His death was announced by then-President Jacob Zuma. Reactions from governments, international organizations, and notable individuals gained worldwide media coverage within a very short time.
At 8:50 pm local South African time on December 5, 2013, South African celebrated peace icon and former president Nelson Mandela died at his home in Houghton, Johannesburg, South Africa.
He was surrounded by his family.
His death was announced by then-President Jacob Zuma. Reactions from governments, international organizations, and notable individuals gained worldwide media coverage within a very short time.
He was aged 95 and had suffered from a respiratory infection. Mandela had spent nearly 30 years in prison for fighting against apartheid in South Africa.
After his release in the early 1990s, he became the country’s president and was revered worldwide as a fighter for freedom.
Who was Nelson Mandela?
He was born in Transkei, South Africa on July 18, 1918. His father was Chief Henry Mandela of the Tembu Tribe. Mandela himself was educated at University College of Fort Hare and the University of Witwatersrand and qualified in law in 1942.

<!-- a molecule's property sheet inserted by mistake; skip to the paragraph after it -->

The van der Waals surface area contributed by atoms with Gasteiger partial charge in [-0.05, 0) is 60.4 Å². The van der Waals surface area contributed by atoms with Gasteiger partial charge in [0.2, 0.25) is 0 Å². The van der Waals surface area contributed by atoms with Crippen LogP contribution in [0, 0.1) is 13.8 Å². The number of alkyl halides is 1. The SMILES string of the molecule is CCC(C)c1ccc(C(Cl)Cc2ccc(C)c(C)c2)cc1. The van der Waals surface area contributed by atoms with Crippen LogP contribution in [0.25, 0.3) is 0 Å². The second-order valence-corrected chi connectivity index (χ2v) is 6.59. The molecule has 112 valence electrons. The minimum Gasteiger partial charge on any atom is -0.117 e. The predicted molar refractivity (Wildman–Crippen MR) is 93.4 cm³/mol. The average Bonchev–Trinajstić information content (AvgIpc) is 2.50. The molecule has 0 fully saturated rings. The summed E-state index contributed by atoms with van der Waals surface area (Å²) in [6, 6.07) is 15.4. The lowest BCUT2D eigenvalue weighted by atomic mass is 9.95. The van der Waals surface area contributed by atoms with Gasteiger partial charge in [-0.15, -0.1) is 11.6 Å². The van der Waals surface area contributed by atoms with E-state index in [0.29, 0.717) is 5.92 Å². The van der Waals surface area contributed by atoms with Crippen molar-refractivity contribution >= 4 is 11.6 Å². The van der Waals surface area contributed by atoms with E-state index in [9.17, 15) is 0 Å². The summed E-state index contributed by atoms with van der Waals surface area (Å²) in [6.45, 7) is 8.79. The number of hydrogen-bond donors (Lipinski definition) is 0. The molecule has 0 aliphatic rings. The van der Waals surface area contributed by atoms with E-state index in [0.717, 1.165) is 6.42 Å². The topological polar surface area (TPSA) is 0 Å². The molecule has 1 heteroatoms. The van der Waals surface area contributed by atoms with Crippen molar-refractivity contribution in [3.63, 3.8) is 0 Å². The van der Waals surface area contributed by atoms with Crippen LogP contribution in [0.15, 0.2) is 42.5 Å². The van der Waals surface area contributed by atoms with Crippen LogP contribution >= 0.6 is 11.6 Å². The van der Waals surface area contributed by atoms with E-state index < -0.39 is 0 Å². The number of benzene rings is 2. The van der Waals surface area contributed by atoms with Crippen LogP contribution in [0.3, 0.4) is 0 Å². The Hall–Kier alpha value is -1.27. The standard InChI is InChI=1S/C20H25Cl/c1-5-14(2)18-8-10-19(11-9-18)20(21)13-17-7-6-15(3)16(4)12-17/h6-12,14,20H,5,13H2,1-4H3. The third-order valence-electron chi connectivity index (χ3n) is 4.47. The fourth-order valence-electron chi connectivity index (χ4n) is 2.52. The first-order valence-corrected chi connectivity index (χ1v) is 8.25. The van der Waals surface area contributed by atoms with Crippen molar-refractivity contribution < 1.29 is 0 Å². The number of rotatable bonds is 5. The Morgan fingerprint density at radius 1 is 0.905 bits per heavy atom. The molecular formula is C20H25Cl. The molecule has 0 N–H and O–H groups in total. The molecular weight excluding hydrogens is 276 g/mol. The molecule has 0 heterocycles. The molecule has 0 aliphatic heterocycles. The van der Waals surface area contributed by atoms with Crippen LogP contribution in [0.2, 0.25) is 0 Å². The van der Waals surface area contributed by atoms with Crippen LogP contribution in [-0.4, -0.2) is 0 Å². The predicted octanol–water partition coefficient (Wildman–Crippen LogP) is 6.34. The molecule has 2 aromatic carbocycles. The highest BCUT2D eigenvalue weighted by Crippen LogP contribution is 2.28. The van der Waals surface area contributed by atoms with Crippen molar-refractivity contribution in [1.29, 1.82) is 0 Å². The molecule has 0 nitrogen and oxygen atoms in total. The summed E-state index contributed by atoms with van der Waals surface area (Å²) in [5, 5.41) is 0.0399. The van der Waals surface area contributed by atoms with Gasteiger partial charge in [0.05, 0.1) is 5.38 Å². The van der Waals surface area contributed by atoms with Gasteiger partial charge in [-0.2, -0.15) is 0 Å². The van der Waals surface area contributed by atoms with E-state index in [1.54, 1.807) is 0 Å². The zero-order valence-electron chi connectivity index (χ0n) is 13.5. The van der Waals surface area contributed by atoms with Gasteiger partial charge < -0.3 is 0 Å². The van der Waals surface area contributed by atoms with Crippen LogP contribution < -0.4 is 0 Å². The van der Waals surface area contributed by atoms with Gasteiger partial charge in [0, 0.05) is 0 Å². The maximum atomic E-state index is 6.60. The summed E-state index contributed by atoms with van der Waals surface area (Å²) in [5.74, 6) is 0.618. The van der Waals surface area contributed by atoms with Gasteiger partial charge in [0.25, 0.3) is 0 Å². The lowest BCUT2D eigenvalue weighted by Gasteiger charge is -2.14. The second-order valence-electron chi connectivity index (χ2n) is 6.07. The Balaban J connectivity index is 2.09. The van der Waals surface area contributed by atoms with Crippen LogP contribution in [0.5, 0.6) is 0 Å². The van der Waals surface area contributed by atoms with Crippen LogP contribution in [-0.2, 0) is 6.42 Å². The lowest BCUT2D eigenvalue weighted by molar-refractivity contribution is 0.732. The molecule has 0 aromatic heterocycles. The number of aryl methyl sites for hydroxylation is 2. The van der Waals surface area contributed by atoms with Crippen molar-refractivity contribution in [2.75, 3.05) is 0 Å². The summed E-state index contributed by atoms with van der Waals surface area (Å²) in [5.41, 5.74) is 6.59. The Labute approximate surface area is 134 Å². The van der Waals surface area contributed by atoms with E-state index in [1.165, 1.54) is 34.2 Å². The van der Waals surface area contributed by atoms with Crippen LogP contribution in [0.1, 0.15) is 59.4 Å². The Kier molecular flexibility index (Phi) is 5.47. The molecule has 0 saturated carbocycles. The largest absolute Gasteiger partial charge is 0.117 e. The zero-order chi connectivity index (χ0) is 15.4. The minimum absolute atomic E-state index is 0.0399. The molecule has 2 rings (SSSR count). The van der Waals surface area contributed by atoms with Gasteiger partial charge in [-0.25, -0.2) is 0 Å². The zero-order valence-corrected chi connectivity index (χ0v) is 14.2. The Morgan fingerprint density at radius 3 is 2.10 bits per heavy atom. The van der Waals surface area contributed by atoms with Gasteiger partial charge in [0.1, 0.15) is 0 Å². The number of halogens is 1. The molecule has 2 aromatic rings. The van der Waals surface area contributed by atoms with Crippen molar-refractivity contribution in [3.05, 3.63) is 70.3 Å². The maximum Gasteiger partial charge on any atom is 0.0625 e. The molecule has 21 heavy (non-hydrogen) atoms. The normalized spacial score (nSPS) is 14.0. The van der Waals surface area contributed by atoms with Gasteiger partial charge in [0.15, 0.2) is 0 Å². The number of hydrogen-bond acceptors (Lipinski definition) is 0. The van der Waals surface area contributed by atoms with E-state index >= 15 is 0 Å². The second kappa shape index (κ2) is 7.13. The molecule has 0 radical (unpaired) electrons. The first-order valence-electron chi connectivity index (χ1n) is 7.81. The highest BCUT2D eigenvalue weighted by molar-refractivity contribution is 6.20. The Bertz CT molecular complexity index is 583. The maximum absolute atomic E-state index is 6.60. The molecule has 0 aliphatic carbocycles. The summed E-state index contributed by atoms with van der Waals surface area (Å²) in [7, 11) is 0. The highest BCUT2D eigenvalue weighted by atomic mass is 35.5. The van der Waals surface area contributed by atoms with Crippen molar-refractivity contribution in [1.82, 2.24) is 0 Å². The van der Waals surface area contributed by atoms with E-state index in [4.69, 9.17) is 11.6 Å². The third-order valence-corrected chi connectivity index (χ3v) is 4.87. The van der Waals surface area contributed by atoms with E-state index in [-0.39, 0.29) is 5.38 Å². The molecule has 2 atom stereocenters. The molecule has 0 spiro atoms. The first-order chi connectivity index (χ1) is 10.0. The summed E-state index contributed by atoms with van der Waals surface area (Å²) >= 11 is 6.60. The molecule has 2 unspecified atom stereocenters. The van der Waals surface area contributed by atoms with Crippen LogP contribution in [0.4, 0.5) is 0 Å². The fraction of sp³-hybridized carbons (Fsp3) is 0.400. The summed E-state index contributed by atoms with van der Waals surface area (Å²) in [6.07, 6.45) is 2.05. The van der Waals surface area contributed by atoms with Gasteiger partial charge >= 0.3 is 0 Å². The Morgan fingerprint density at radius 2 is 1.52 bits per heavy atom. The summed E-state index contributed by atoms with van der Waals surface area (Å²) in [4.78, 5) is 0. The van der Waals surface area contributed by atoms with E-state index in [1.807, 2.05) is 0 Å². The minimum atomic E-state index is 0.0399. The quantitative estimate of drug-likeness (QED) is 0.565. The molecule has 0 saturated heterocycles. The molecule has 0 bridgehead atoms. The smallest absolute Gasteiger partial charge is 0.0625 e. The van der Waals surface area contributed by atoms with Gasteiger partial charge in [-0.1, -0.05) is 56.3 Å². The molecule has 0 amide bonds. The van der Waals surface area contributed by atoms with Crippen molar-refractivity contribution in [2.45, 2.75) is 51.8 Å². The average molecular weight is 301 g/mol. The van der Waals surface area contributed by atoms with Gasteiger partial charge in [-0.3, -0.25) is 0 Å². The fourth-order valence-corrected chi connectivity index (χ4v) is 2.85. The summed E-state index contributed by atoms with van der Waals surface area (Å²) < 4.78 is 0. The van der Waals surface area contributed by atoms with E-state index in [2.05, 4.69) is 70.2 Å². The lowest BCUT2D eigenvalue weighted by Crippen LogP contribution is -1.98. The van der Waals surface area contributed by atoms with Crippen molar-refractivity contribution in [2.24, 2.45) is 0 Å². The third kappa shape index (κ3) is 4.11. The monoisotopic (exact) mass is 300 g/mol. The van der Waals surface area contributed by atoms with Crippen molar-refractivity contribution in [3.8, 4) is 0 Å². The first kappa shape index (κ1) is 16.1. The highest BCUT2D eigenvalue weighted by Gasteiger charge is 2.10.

He joined the African National Congress in 1944 and was engaged in resistance against the ruling National Party's apartheid policies after 1948. He went on trial for treason in 1956-1961 and was acquitted in 1961.
After the banning of the ANC in 1960, Nelson Mandela argued for the setting up of a military wing within the ANC. In June 1961, the ANC executive considered his proposal on the use of violent tactics and agreed that those members who wished to involve themselves in Mandela's campaign would not be stopped from doing so by the ANC.
This led to the formation of Umkhonto we Sizwe. Mandela was arrested in 1962 and sentenced to five years' imprisonment with hard labour.